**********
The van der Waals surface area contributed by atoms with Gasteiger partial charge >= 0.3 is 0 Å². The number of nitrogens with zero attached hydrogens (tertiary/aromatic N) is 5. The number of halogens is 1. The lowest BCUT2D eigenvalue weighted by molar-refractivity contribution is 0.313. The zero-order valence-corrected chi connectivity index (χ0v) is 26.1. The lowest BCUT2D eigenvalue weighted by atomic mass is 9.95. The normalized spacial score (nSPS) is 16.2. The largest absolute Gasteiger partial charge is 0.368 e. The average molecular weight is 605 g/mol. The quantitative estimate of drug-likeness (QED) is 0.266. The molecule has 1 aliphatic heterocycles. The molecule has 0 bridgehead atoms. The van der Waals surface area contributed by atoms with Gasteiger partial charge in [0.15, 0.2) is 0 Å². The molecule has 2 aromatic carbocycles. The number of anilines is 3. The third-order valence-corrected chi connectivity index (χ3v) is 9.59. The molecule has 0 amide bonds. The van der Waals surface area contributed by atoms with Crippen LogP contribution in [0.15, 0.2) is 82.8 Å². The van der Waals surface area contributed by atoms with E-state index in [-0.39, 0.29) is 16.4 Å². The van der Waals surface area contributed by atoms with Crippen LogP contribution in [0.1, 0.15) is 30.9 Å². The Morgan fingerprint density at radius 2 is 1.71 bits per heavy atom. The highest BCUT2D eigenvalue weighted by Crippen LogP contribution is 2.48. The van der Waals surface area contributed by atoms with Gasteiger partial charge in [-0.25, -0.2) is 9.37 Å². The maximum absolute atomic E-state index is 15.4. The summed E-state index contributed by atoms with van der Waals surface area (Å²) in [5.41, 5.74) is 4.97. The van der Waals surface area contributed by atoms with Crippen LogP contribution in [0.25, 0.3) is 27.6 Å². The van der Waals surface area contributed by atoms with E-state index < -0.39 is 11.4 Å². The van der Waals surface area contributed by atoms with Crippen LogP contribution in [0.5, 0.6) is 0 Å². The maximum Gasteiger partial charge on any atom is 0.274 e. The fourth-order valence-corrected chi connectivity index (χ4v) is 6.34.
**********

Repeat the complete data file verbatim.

The van der Waals surface area contributed by atoms with Gasteiger partial charge >= 0.3 is 0 Å². The number of nitrogens with zero attached hydrogens (tertiary/aromatic N) is 5. The number of halogens is 1. The lowest BCUT2D eigenvalue weighted by molar-refractivity contribution is 0.313. The zero-order valence-corrected chi connectivity index (χ0v) is 26.1. The lowest BCUT2D eigenvalue weighted by atomic mass is 9.95. The normalized spacial score (nSPS) is 16.2. The largest absolute Gasteiger partial charge is 0.368 e. The average molecular weight is 605 g/mol. The quantitative estimate of drug-likeness (QED) is 0.266. The molecule has 1 aliphatic heterocycles. The molecule has 0 bridgehead atoms. The van der Waals surface area contributed by atoms with Gasteiger partial charge in [0.15, 0.2) is 0 Å². The molecule has 2 aromatic carbocycles. The number of anilines is 3. The third-order valence-corrected chi connectivity index (χ3v) is 9.59. The molecule has 0 amide bonds. The van der Waals surface area contributed by atoms with Crippen LogP contribution in [0.15, 0.2) is 82.8 Å². The van der Waals surface area contributed by atoms with E-state index in [-0.39, 0.29) is 16.4 Å². The van der Waals surface area contributed by atoms with Crippen LogP contribution in [0.1, 0.15) is 30.9 Å². The Morgan fingerprint density at radius 2 is 1.71 bits per heavy atom. The highest BCUT2D eigenvalue weighted by Crippen LogP contribution is 2.48. The van der Waals surface area contributed by atoms with Gasteiger partial charge in [-0.25, -0.2) is 9.37 Å². The maximum absolute atomic E-state index is 15.4. The summed E-state index contributed by atoms with van der Waals surface area (Å²) in [5.41, 5.74) is 4.97. The van der Waals surface area contributed by atoms with Crippen LogP contribution in [0.25, 0.3) is 27.6 Å². The van der Waals surface area contributed by atoms with E-state index < -0.39 is 11.4 Å². The van der Waals surface area contributed by atoms with Crippen LogP contribution in [0.5, 0.6) is 0 Å². The maximum Gasteiger partial charge on any atom is 0.274 e. The fourth-order valence-corrected chi connectivity index (χ4v) is 6.34.